The Slow-Cookerer: Make it Fast, Cook it Slow

by | Nov 16, 2010 | Cookbooks / Blogs / Social Media

On Sunday I had the pleasure of attending a presentation and book-signing event for author, blogger, and self proclaimed slow-cookerer Stephanie O’Dea. In 2008 Stephanie made a new years resolution to use a slow cooker (aka Crockpot) to prepare meals for 365 days. And, believe it or not, she kept her resolution. It wasn’t using the slow cooker to prepare meals that is so shocking to me–it’s that someone actually made and kept a new years resolution! Mine are usually forgotten by about the fourth day.

So, not only did Stephanie use a slow cooker everyday for 365 days, but she also blogged about the meals that she cooked each day on her website, A Year of Slowcooking. One day Stephanie successfully made a crème Brule in the slow cooker, sent an email to the Rachel Ray show about it, and ended up on the Rachel Ray show.

Stephanie O’Dea, Author of Make it Fast, Cook it Slow

The recipes that Stephanie used were from cookbooks, recipes that her blog readers shared with her, and recipes that she created herself. Having a child with celiac disease, all of the recipes that Stephanie made were modified so they were gluten free. Eventually she compiled the recipes into a manuscript and published a cookbook entitled, Make It Fast, Cook It Slow: The Big Book of Everyday Slow Cooking. Many of the recipes include “The Verdict” which is a review of the recipe. Her cookbook was a smashing success and spent six weeks on the New York Times best-seller list. She has written another book, More Make it fast, Cook it Slow, that will be available in January 2011. Stephanie’s Blog is also a smashing success and she gets about 15,000 hits a day, which is approximately 14,970 more hits than we get on our blog every day!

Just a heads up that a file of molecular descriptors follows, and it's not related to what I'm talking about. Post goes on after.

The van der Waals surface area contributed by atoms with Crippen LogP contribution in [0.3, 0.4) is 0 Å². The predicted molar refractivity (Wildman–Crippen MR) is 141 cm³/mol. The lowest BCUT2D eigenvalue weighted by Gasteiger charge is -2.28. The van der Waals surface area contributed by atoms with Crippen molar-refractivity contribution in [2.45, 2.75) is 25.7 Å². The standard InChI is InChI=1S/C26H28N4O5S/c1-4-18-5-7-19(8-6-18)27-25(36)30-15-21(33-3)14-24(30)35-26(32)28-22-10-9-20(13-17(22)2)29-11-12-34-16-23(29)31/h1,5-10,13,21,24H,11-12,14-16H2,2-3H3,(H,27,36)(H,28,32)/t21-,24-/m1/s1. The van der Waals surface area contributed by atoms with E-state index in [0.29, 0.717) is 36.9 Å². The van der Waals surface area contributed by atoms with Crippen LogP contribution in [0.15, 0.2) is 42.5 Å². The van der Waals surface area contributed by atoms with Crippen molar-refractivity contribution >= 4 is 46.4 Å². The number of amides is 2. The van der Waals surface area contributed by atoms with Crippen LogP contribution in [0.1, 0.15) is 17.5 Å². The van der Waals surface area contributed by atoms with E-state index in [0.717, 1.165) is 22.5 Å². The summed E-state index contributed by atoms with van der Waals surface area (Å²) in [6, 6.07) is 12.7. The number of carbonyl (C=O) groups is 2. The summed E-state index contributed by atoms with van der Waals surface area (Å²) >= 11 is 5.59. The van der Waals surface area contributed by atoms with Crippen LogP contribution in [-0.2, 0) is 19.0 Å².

The cover of Make It Fast, Cook It Slow

At the presentation and book-signing event Stephanie told us that she prepares her Thanksgiving dinner in slow cookers–including the turkey. Once she gets the food prepared and in the slow cookers, she has the rest of the day to visit with her guests. How great is that? I don’t usually cook Thankgiving dinner, but almost always spend most of Christmas Day in the kitchen preparing dinner. I’m going to be checking out Stephanie’s cookbook and website for the perfect Christmas dinner recipes for this year’s dinner.

At the event Stephanie served samples of pumpkin pudding that she had made in a slow cooker. It was delicious and tastes just like pumpkin pie sans the crust and all of the extra fat and white flour that comes with it. You can find the recipe for it at this site on her blog:


Thanksgiving dinners take eighteen hours to prepare. They are consumed in twelve minutes. Half-times take twelve minutes. This is not coincidence.

~Erma Bombeck